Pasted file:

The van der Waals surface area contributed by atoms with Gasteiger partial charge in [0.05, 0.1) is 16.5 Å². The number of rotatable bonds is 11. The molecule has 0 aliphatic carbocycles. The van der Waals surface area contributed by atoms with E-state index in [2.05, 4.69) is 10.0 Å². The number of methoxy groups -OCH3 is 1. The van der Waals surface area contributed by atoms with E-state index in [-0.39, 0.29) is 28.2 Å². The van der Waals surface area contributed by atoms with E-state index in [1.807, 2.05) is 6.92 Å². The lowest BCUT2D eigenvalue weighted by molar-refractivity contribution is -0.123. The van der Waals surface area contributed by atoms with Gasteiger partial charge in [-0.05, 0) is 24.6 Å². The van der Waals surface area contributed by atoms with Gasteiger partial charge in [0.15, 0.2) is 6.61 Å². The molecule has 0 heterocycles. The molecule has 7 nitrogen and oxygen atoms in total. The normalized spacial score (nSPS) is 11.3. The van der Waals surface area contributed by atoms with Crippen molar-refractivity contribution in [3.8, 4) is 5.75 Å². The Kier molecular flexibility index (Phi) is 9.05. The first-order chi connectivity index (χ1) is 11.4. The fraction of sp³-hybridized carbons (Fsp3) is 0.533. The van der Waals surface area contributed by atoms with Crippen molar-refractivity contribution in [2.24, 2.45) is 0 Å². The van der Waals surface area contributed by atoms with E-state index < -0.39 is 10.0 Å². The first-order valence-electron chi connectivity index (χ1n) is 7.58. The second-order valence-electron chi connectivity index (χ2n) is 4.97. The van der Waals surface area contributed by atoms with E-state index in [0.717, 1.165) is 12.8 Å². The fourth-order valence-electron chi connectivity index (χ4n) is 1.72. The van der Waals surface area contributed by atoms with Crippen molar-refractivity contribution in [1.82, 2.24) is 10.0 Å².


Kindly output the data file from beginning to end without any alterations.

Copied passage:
The van der Waals surface area contributed by atoms with Gasteiger partial charge in [0.05, 0.1) is 16.5 Å². The number of rotatable bonds is 11. The molecule has 0 aliphatic carbocycles. The van der Waals surface area contributed by atoms with E-state index in [2.05, 4.69) is 10.0 Å². The number of methoxy groups -OCH3 is 1. The van der Waals surface area contributed by atoms with E-state index in [-0.39, 0.29) is 28.2 Å². The van der Waals surface area contributed by atoms with E-state index in [1.807, 2.05) is 6.92 Å². The lowest BCUT2D eigenvalue weighted by molar-refractivity contribution is -0.123. The van der Waals surface area contributed by atoms with Gasteiger partial charge in [-0.05, 0) is 24.6 Å². The van der Waals surface area contributed by atoms with Gasteiger partial charge in [0.15, 0.2) is 6.61 Å². The molecule has 0 heterocycles. The molecule has 7 nitrogen and oxygen atoms in total. The normalized spacial score (nSPS) is 11.3. The van der Waals surface area contributed by atoms with Crippen molar-refractivity contribution in [3.8, 4) is 5.75 Å². The Kier molecular flexibility index (Phi) is 9.05. The first-order chi connectivity index (χ1) is 11.4. The fraction of sp³-hybridized carbons (Fsp3) is 0.533. The van der Waals surface area contributed by atoms with Crippen molar-refractivity contribution in [2.24, 2.45) is 0 Å². The van der Waals surface area contributed by atoms with E-state index < -0.39 is 10.0 Å². The first-order valence-electron chi connectivity index (χ1n) is 7.58. The second-order valence-electron chi connectivity index (χ2n) is 4.97. The van der Waals surface area contributed by atoms with E-state index in [0.717, 1.165) is 12.8 Å². The fourth-order valence-electron chi connectivity index (χ4n) is 1.72. The van der Waals surface area contributed by atoms with Crippen molar-refractivity contribution in [1.82, 2.24) is 10.0 Å².